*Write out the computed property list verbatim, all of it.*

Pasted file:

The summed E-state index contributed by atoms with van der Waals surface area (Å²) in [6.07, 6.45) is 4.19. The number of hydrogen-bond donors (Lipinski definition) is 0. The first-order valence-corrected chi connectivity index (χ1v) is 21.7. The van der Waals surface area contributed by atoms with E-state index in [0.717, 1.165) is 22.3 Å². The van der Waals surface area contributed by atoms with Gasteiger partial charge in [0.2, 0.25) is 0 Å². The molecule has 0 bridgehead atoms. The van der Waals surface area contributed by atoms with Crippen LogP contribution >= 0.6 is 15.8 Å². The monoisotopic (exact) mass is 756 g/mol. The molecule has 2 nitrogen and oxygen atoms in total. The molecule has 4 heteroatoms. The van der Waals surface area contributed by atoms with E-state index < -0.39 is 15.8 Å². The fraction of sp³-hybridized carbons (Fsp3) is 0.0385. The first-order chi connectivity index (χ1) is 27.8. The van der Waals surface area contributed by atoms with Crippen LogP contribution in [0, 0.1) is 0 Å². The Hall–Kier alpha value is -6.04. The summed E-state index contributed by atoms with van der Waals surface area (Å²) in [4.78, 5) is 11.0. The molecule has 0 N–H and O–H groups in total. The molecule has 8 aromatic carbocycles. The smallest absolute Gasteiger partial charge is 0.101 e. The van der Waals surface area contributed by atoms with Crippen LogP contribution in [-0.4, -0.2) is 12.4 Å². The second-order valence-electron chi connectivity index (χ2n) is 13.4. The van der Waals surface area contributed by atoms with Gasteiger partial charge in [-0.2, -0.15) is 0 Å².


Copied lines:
The summed E-state index contributed by atoms with van der Waals surface area (Å²) in [6.07, 6.45) is 4.19. The number of hydrogen-bond donors (Lipinski definition) is 0. The first-order valence-corrected chi connectivity index (χ1v) is 21.7. The van der Waals surface area contributed by atoms with E-state index in [0.717, 1.165) is 22.3 Å². The van der Waals surface area contributed by atoms with Gasteiger partial charge in [0.2, 0.25) is 0 Å². The molecule has 0 bridgehead atoms. The van der Waals surface area contributed by atoms with Crippen LogP contribution >= 0.6 is 15.8 Å². The monoisotopic (exact) mass is 756 g/mol. The molecule has 2 nitrogen and oxygen atoms in total. The molecule has 4 heteroatoms. The van der Waals surface area contributed by atoms with E-state index < -0.39 is 15.8 Å². The fraction of sp³-hybridized carbons (Fsp3) is 0.0385. The first-order chi connectivity index (χ1) is 27.8. The van der Waals surface area contributed by atoms with Crippen LogP contribution in [0, 0.1) is 0 Å². The Hall–Kier alpha value is -6.04. The summed E-state index contributed by atoms with van der Waals surface area (Å²) in [4.78, 5) is 11.0. The molecule has 0 N–H and O–H groups in total. The molecule has 8 aromatic carbocycles. The smallest absolute Gasteiger partial charge is 0.101 e. The van der Waals surface area contributed by atoms with Crippen LogP contribution in [-0.4, -0.2) is 12.4 Å². The second-order valence-electron chi connectivity index (χ2n) is 13.4. The van der Waals surface area contributed by atoms with Gasteiger partial charge in [-0.2, -0.15) is 0 Å².